Tuesday — This week we’re talking about bridges. Finding (and naming ways) to connect in a world susceptible to disconnect and fracture. And fortress building.
Sometimes bridges are built where there were none before. Sometimes they are built (rebuilt) where damage has taken a toll.
I must start here: It helps to remember that bridge building is possible. In other words, it’s an ability and gift already in our tool belt.
No one of us is on this journey alone, meaning that it’s in our DNA to find connection.
So; it’s really about accessing our bridgebuilding gift. Or in the words of Rep. John Lewis, letting “the spirit of peace and the power of everlasting love be your guide.”
I spent a good bit of the afternoon watching videos of music and choirs that affirm moments of bridgebuilding. Oh my.
Among those videos, a story that gives me solace and motivation every time. It took place after the tragic bombing in the town of Omagh, Northern Ireland (in 1998 twenty-nine people died as a result of the attack and approximately 220 people were injured; the attack was described by the BBC as “Northern Ireland’s worst single terrorist atrocity” and by the British Prime Minister, Tony Blair, as an “appalling act of savagery and evil”). And after the attack, Daryl Simpson built a bridge. He crated a choir of Catholic and Protestant teenagers, to use music as a way to begin the healing. “Love Rescue Me” is a U2 song sung by The Omagh Community Youth Choir.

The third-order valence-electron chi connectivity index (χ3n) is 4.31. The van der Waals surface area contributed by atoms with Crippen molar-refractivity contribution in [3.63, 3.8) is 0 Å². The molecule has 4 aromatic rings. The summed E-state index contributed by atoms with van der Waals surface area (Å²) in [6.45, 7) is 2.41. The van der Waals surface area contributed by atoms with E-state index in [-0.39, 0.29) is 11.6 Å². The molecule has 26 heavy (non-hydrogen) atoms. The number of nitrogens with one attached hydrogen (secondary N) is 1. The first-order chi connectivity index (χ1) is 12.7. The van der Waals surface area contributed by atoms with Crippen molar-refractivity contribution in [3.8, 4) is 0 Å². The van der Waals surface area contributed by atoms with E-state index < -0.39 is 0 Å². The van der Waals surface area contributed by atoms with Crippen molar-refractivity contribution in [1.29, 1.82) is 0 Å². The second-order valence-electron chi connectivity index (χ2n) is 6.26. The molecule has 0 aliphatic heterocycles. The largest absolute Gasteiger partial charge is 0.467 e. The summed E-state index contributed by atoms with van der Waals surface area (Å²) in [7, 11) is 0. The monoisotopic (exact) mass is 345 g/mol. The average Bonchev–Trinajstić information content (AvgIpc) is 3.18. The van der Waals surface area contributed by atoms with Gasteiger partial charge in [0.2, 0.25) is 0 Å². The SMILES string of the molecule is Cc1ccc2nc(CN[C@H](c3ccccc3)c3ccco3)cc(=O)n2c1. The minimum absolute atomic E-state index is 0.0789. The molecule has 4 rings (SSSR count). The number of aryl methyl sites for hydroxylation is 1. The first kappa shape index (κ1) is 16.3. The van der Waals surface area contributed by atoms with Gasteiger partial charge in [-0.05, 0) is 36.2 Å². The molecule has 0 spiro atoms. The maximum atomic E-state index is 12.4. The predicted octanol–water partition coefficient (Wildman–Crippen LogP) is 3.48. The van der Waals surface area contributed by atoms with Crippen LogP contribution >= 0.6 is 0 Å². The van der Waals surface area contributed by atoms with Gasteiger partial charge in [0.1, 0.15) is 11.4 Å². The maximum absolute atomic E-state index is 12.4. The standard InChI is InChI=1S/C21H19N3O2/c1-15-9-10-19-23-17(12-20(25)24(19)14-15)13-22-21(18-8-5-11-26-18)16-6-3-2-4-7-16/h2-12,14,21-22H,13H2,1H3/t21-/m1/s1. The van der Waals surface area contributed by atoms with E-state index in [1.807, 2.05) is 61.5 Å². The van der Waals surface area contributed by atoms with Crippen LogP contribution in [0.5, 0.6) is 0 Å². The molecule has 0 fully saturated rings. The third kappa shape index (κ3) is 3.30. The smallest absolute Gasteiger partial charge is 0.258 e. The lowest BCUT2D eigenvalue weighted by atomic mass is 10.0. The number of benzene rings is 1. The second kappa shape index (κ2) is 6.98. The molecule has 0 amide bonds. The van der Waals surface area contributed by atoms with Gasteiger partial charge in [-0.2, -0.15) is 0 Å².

Here’s my takeaway from listening to the Omagh Youth Choir: Inside of us, each one of us carries the carpenter’s tools.
Each one of us can dismantle the message of shame or disgrace or humiliation.
Each one of us can become an enlightened witness.
Each one of us can tell others the truth, which is our truth… meaning that we return people to themselves and to the truth of themselves, that we are–in fact–brothers (or brothers and sisters).
“Even after all this time the sun never says to the earth, ‘you owe me.’ Look what happens with a love like that. It lights the whole sky.” Hafiz of Shiraz
Here’s the deal: Love (or worth, or value, or esteem, or forgiveness, or reconciliation, or meaning) is not something you produce or achieve or acquire.